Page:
The customer must come first

Stands should be all about the experience that exhibitors want to give potential customers, so their design must serve the corporate message and complement the venue too. By Ed Drayton

Making an impact at any event is not just about looking the part, it’s about conveying a convincing message, too. That’s not to say that looking good isn’t important. A stand with a couple of chairs and sullen staff is going to be as counterproductive as a massive, overly designed space that says nothing. Before you enter into your design process, it’s important to know what you want to achieve.

The most successful designs have come from in-depth and clearly thought-out briefs. After all, if you don’t know what you’re trying to achieve then there’s little chance of your stand designers knowing. While design agencies will certainly be able to advise you on what will work, it’s down to you to know what effect you want your designs to have. Being at an event to generate leads, to build brand awareness or to launch a new product will all require markedly different approaches to stand design. Not least in the actual shape of your space.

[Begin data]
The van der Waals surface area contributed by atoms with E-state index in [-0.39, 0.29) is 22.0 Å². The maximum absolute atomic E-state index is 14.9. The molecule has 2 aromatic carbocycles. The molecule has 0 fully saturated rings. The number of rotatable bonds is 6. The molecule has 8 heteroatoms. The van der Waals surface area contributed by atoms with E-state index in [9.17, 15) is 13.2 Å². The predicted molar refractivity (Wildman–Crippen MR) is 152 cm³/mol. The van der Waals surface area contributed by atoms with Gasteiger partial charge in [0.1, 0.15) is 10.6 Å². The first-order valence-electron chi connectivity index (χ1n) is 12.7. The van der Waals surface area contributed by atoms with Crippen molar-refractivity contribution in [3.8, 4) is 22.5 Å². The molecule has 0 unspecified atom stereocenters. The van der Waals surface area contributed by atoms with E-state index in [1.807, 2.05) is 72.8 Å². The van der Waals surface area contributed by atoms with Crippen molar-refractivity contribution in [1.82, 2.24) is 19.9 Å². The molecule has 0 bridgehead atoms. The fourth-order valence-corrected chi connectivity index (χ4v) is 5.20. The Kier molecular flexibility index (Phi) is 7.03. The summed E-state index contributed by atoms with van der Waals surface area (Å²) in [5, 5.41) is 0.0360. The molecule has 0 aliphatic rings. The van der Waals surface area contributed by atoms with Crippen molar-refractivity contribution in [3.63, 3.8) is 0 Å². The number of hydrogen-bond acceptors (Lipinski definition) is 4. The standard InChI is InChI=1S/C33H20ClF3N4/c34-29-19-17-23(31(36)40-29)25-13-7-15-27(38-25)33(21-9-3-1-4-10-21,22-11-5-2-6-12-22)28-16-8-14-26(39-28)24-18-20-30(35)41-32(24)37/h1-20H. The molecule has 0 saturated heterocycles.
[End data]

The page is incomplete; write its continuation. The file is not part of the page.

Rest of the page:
Shape is important

“Stand shape is important at any show,” explains Jenny Campbell, marketing manager at human resources and payroll software supplier Snowdrop Systems. “Long thin ‘conveyor belt’ stands work well for us when we go to software shows that require us to do demonstrations. On the other hand, we use open, square stands for general exhibitions where we give away promotional gifts and concentrate more on branding. This allows people who aren’t specifically interested in our product to visit the stand and chat to our team.”

Successful stand design is about correctly interpreting how companies want to be seen and appeal to their customers. The most important thing at any show is the customer, and stand design should be based around the experience companies want to give them.

“It sounds simple, but all too often it’s forgotten that the main focus of an event should be the customer and not the product or service,” says Julian Pullan, joint managing director at global events company Jack Morton Worldwide. “Not only should you grab and keep their attention, but you should also look after them. The goal of a good stand should be to create a place that is the customer base – a place where they want to keep returning to. Hospitality can be a key to this.”